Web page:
Inside Winward Racing's perfect Rolex strike rate

Inside Winward Racing's perfect Rolex strike rate


Inside Winward Racing's perfect Rolex strike rate


Bryce Ward took the call while sitting in the Daytona paddock, leaning back against his grimy but victorious Mercedes-AMG GT3, and enjoying an unspecified number of beers after pulling off one of the more amazing feats at the Rolex 24 At Daytona.

Akin to hitting a grand slam in Winward Racing’s first at-bat, Ward’s largely unheralded Michelin Pilot Challenge team entered its first WeatherTech SportsCar Championship race amid zero fanfare. Winward was never mentioned as a potential contender, nor was its driver lineup of Philip Ellis, Ward’s son Russell, Indy Dontje, and factory pilot Maro Engel hailed as one to fear at IMSA’s big season opener.

As far as shocking results go, the South African’s Texas-based team stole the GTD show; it was as much of a surprise for Ward’s group as the heavy-hitting championship contenders in the class. Even better, the entire project started in a similar fashion to how it ended – sitting and dreaming of the possibilities the Rolex 24 can offer.

“Last year in Daytona, we double-podiumed in the Michelin Pilot Challenge race on Friday; Phillip and I got second and Russell and Indy got third, and we decided to stay on and just watch the main event afterwards,” Ward told RACER. “And we were sitting up in the grandstand, and we said to each other, ‘You know what, wouldn’t it be nice to do this event? I mean, it really, really looks like an unbelievably special event.’ And we sat down, we made a pact that we would try and actually compete in this year’s event. And it was just something that just kept churning in my mind.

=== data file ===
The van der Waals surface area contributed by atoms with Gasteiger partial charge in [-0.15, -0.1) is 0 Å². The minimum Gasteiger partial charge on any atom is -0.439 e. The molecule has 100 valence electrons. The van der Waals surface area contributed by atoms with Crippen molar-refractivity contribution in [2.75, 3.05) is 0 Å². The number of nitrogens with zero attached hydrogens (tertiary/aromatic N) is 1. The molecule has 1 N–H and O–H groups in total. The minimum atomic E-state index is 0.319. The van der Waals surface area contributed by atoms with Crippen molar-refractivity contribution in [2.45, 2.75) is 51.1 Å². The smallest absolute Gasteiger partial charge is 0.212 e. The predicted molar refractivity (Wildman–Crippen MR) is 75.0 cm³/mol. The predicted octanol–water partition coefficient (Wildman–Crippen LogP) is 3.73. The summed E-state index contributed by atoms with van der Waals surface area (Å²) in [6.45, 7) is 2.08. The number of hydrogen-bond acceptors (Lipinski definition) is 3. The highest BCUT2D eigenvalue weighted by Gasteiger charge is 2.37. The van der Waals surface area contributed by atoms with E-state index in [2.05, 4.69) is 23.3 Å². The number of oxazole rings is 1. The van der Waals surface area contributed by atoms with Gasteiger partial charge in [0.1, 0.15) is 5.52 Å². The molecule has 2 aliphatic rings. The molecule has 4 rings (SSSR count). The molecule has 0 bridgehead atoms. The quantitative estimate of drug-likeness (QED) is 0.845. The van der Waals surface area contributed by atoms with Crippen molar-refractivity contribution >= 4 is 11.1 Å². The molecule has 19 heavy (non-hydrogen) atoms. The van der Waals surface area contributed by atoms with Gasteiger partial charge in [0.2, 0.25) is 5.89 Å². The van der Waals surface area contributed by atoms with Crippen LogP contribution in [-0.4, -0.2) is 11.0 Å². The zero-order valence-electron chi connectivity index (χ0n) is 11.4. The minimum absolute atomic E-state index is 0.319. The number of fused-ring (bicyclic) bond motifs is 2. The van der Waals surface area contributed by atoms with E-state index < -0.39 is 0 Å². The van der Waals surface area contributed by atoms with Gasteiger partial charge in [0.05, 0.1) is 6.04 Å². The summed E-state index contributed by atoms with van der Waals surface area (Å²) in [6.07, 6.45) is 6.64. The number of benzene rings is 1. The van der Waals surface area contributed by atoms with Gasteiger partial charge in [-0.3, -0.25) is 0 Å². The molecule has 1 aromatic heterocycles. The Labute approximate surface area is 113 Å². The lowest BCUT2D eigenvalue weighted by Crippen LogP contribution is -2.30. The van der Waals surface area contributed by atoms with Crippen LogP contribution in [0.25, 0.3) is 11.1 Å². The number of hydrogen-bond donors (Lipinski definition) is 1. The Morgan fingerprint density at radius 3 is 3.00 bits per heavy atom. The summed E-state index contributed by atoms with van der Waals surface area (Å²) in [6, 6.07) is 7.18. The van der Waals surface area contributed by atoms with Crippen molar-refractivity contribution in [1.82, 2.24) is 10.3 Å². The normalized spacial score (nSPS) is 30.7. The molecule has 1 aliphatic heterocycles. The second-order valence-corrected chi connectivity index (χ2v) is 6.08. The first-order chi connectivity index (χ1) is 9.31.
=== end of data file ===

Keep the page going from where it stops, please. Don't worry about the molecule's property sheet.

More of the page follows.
“We got with AMG and said, ‘Listen, we need to get a car for this.’ And Christian Hohenadel, who runs the Winward Racing/HTP branch in Germany, and I sat down last year and said, ‘We need to just do a little preparation for this, because Russell’s never really run in GT3.’ Philip and Indy obviously are pretty good GT3 guys, so let’s enter the 24 Hours of Spa. That’ll give Russell some practice in GT3, and it’ll give Philip and Indy a little bit of time to coach him. And that’s where this entire thing came to be.”

Although Ward’s Rolex 24 dream was established 12 months prior to winning on their debut, the time between receiving Winward’s Mercedes-AMG GT3 and going racing was rather brief. It meant the Pro-Am team with no WeatherTech Championship experience would not have a relaxed schedule to learn the car and conduct numerous tests ahead of the race.

“AMG really moved heaven and earth to get us a car in Houston on December 1st so that we could just go through it and prepare it for Daytona,” he said. “And the guys at the shop just spent day and night… they took it to pieces, and they put it together again, as it should be. They were inspired, and I’m so proud of the whole team, and I’m so proud of the drivers, the way they performed and the way they accepted the challenge.”